After World War II, the Yishuv attempted to assist Holocaust survivors to immigrate to Eretz Israel - Mandatory Palestine. Due to the plethora of illegal immigration attempts, the British set up detainment camps in Cyprus in August 1946 to house the tens of thousands of would-be immigrants, but this did not stop the Jews from trying to reach the shores of Eretz Israel.
The Aliyah Bet organization acquired the American ship "President Warfield" in November 1946, the largest vessel to be operated by the Aliyah Bet. They hoped to help the thousands of Jewish displaced persons wishing to leave the DP camps in Germany, and at the same time organize a major immigration operation that would generate international media coverage and capture the attention of the members of UNSCOP (United Nations Special Committee on Palestine) then working in Eretz Israel.
In early July, some 4,500 Jewish refugees from DP camps in Germany were brought to southern France and embarked the "President Warfield". The ship set sail from France for British-controlled Palestine on 11 July 1947 and was renamed "Exodus 1947" while at sea. Attacked on 17 July by the British navy in international waters before it was able to make a run for the coast of Tel Aviv, a battle took place aboard the ship in which 3 Jews were killed and dozens were wounded. Rammed repeatedly by British destroyers, the Exodus hobbled into port at Haifa the next day, 18 July 1947. The British government, hoping to make an example of the illegal immigrants aboard the Exodus, immediately loaded the passengers aboard three deportation ships of the British navy, "Empire Rival", "Runnymede Park" and "Ocean Vigor", which set sail back to France.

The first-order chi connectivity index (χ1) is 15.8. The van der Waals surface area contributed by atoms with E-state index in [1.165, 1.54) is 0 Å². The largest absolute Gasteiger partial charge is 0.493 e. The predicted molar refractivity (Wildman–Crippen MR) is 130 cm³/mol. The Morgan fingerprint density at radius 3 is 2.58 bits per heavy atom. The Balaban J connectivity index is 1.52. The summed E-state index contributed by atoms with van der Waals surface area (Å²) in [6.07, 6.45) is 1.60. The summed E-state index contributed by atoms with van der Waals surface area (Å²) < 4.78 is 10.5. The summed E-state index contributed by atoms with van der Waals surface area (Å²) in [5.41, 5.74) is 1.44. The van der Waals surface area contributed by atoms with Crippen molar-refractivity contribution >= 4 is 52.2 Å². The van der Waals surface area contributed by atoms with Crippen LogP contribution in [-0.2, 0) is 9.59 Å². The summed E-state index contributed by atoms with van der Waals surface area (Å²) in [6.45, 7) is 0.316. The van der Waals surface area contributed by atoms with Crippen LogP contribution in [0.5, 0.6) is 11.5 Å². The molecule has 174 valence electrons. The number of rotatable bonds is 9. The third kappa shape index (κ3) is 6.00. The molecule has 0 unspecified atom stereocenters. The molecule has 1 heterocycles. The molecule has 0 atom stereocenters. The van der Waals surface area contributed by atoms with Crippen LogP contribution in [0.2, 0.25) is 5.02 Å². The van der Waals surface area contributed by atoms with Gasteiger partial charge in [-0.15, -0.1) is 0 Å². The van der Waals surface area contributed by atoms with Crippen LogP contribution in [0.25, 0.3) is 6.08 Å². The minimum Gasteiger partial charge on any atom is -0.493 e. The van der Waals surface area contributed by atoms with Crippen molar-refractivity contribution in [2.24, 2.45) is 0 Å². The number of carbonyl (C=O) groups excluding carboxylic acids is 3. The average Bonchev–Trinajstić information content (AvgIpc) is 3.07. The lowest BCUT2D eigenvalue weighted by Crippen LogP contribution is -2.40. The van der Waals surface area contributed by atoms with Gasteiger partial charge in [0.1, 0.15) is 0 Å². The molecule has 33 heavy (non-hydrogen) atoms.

The three deportation ships anchored in France for about a month. The French offered the refugees a safe haven, but only a few disembarked. Foreign Minister Ernest Bevin ordered the refugees' return to camps in Germany, where they were forcibly removed from the ships in the port of Hamburg. Most of them remained in DP camps in Germany for over a year, and reached Israel only after the establishment of the State. The last passengers on the Exodus arrived in Israel in 1949.
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